Wednesday 31 July 2013

Like Leaves in Wintry Weather

I love painting that are so resplendent in detail that new narratives sneak out and get you when you least expect it.  Even the most familiar picture can be re-read in a different way if you think about a detail in a new light.  And it's fun!

The Awakening Conscience (1853) William Holman Hunt
One of the most famous Pre-Raphaelite pictures, certainly the most famous done by William Holman Hunt, this will be a very familiar painting to you.  Conceived to hang together with The Light of the World, it is the moral and spiritual awakening of a woman whose morals are in dire need of a good awakening.  She rises from the lap of her seducer when she hears Jesus at the door and is saved (or not, depending on how you read the repainting of her expression).  The room in which she stands is overflowing with meaning, from the discarded glove (oh dear), the cat toying with the bird (oh deary me) to the unraveling wool (lawks, that's not ending well) all spelling doom for the woman if she doesn't see the error of her ways and embrace Mr Jesus and the way of the open window.  All that is hammered home by the imagery of the frame, marigolds and bells representing sorrow and warning...

Oh she is doomed!  She is saved!  She is doomed and saved (Soomed? Daved?) But what of the man?
In all of the interpretation, the man is rarely mentioned beyond his role in the downfall of our petticoated prossie here.  The reason I started thinking about him is because of this...

On the piano is a piece of music entitled 'Oft in the Stilly Night', from the 'knuckle-biting' section of the music shop.  It is a poem by Thomas Moore set to music and appropriately speaks of regrets.  The traditional reading of the picture is that the woman is so touched by the words that she has an epiphany that her life is ruining her.  Here are some lyrics: Oft, in the stilly night,Ere slumber's chain has bound me,Fond memory brings the light,Of other days around me'.So far so good, the poem says that at night the poet remembers happier, simpler times.  Like the woman in John Roddam Spencer Stanhope's twin works Thoughts of the Past and Robins of Modern Times, the woman is thinking back to her childhood before/when it all went horribly wrong...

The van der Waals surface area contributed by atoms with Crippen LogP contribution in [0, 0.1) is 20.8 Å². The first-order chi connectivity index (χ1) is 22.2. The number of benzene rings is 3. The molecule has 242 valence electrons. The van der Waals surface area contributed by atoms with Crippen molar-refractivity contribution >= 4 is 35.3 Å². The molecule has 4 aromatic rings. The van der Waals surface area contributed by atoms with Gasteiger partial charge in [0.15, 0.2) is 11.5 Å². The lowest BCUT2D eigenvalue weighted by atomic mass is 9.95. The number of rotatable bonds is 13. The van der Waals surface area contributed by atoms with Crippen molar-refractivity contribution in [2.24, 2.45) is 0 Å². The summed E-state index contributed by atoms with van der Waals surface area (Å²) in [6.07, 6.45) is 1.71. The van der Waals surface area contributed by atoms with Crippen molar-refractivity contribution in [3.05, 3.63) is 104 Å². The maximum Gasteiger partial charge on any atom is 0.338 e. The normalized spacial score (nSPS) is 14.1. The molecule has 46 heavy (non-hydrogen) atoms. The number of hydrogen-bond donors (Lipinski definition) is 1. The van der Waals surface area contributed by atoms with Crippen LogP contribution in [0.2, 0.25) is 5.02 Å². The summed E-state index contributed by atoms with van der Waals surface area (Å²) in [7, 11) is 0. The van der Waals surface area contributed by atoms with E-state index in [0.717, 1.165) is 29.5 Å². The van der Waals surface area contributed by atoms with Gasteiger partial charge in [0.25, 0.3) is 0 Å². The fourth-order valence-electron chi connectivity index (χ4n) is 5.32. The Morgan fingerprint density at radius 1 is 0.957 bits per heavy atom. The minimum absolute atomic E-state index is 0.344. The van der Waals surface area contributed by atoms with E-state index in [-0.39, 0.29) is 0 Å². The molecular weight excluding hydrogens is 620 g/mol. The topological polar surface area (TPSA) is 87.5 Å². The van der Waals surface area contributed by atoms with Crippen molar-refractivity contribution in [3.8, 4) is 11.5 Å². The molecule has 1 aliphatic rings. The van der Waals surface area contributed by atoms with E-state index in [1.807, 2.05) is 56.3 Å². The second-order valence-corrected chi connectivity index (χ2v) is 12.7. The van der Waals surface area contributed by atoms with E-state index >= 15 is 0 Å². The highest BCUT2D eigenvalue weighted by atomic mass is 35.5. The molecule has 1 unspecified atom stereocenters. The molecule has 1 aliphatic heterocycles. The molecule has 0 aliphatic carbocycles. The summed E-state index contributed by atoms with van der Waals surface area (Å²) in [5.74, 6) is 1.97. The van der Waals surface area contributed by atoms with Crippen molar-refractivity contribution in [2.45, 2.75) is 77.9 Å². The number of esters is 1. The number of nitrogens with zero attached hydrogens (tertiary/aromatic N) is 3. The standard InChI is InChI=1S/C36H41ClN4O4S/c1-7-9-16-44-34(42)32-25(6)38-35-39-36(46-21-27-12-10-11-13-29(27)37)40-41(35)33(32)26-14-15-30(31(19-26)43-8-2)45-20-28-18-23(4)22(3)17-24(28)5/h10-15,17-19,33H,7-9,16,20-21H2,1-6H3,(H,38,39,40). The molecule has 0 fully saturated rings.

Come on, it's not like I'm going to end up as a prossie...

Well, Oft in the Stilly Night reminds the awakened woman of her care-free childhood, and her predicament and loss is brought home to her.  Or is it?  Look at the next lines of the song...
The smiles, the tears,
Of boyhood's years, 
The words of love then spoken; 
The eyes that shone, Now dimm'd and gone, 
The cheerful hearts now broken!

The song is about a man who remembers his past at night, his happy past that draws attention to how miserable his current state is.  What if the person we should be looking at is the man, not the woman?

The Cad!
Should we consider his feelings in all this?  He appears to be the archetypal cad, just short of a moustache-twist to make him complete.  He is literally keeping her down (in his lap) but she has literally broken free of him and seen the light.  Literally.  A lot of this is literal, which is odd for such a symbolic image.  If the music applies to him, what are we being told?

My inner turmoil shocker!
The second verse of the poem is less cosy and smiley than the first and brings home a slightly more disturbing feeling than the rose-tinted start.  The narrator speaks of remembering his friends who have all fallen 'like leaves in wintry weather', although it is arguably vague if they are dead or if they have just left him, fallen away from him.  I'm going to assume dead, it's more fun.   He continues that he has been feeling as if he is alone in a banqueting hall, 'Whose lights are fled,Whose garlands dead, And all but he departed!'  The imagery of a banqueting hall with garlands is quite lavish and bacchanalian,but it seems our chap has hung on too long, stayed there far beyond what is appropriate, what is good for him. He has become the last loser at the party which ended twenty years ago (rather like Simon Pegg's character in The World's End).